Twin Lakes


BLM trail

Why? A great place to see bitterroot in profusion in May, when the rocks are colored pink by their buds and flowers.

Season: Year-round, with the caveat that the access road can be impassable when very wet.

Ease: Moderate with little elevation change over 9 ½ miles of loop trail.

Anyone who knows me at all well also knows that a road named “Coffee Pot Road” would have quite a draw. It did several years ago when I took an alternate route between Uniontown and the Okanogan Valley, stopping for a picnic lunch at Coffee Pot Lake. There’s no hiking at that lake, but right across the road, at the Twin Lakes Recreation Site, there’s almost 10 miles of trail that’s perfect for early or late season outings.

My first trip to Twin Lakes was with someone who hiked the scabland area often, and had been to Twin Lakes several times. He pointed out the remains of an old house across a dry lake bed, a house that unfortunately is no longer standing. He’d checked it out years before. He told us he’d found German papers dated 1908 in it, probably used for insulation, plus an old Montgomery Wards catalog. He figured the land probably was settled in 1909 and abandoned during the depression when the children left. From a distance, it was a poignant spot that day, a deteriorating house sitting on a hill above the dry lake.

Luckily, the house wasn’t the only reason to hike Twin Lakes. Most of the time, the trail is high, above the valley, traversing old roads through sage country of shrub steppe and scabland. It’s a wide open place with long views of the surrounding area. Most of the few grades are gentle, and except for one section of trail (see trail notes below), it is well marked.

I always look forward to the short time the trail spends down in the canyon that contains the lakes and the creeks that connect them, a canyon that marks the path of one part of an ice age flood of Lake Missoula. There are basalt cliffs here and there, and definitely fine color in the fall and in the spring, too, when the dogwood and willow branches color the wetter areas. The area is marshy at first – we saw two pair of marsh hawks or harriers above that section – but not really wet. A few conveniently placed flat rocks make the rise on the east side of the creek a fine lunch or break spot.

Trail Notes: The trail starts on the road you drive in on. You hike up it a few hundred yards, to a trail sign and a road closed sign on the left. Follow that old road up until you cross the entrance road, a crossing that’s not very direct. Look right for a trail sign that’s clearly visible a bit down the road.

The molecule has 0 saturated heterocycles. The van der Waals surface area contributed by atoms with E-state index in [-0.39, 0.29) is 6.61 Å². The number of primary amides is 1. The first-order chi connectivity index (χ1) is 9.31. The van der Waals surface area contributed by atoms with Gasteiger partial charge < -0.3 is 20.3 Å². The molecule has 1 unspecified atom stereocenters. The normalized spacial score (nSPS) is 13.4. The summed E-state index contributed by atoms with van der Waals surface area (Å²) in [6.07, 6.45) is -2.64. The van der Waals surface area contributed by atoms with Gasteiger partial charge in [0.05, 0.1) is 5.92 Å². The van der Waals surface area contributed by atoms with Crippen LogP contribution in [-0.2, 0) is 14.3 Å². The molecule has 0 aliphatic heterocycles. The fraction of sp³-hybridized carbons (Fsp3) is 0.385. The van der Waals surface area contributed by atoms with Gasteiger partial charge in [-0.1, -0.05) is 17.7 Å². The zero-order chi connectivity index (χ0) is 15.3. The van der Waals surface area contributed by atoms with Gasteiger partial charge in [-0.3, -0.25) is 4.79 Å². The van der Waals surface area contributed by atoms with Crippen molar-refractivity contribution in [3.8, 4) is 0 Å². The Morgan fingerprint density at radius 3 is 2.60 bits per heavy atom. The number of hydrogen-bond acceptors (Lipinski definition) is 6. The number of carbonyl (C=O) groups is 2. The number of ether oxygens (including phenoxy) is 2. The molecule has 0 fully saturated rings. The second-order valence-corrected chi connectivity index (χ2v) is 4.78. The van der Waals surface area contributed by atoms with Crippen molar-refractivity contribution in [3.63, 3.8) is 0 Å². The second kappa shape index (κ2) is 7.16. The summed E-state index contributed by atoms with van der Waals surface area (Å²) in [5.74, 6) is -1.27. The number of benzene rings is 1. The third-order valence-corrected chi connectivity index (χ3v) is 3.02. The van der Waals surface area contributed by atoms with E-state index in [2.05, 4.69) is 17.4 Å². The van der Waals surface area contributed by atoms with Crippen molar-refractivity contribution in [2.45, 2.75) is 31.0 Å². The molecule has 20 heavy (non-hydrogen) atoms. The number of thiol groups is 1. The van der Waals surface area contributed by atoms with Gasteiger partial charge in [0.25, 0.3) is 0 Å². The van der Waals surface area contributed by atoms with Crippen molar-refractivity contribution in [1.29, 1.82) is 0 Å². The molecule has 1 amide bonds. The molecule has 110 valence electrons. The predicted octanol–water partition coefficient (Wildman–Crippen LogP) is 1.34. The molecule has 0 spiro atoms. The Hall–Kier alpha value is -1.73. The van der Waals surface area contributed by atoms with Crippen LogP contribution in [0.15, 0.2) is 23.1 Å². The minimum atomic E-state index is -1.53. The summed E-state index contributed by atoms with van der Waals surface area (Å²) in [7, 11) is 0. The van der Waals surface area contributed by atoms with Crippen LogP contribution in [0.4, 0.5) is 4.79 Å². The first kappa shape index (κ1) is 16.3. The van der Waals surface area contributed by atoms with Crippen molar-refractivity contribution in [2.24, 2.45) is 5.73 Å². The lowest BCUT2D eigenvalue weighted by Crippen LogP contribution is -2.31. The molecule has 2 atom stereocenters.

There’s a sharp right in the trail when it’s near the power lines, with a gate shortly thereafter.

All three times I’ve hiked this trail, we’ve had a problem finding the route from the second parking lot down to the creek bed between Wall and Upper Twin Lakes. However, except for having to scramble to find a spot for crossing a fence, it’s not really a problem. From that second parking lot, head generally east-southeast and you will come to a fence with a dirt road on the other side. That road is the trail, and it follows the fence for a long time, so there’s a wide range of spots from which to find it and negotiate the fence.

Directions: Turn left off Highway 195 at Steptoe, on Highway 23. Harrington is at milepost 65 on that road, and at the far end of Harrington, turn left on Highway 28, then right on Coffee Pot Road a couple of miles later. Stay left on Coffee Pot 2 miles later when the road splits, then right on Highline Road in 12 miles. Turn right 1.4 miles later, at the BLM public lands boundary, and drive down this road to the parking lot 1.9 miles later

Information: BLM Spokane, (509) 536-1200. Be sure to call before heading to Twin Lakes, for the road leading to the trailhead is closed when wet.
There’s a nice car camping area between the lakes, two spots with tables and fire pits. From there, we heard coyote, owl, and many frogs – ducks and geese and coots, too.

Maps: The BLM maintains a web site, Under “Recreation,” click on “Recreation Sites,” then scroll down to Twin Lakes. Maps also are available at the trailhead.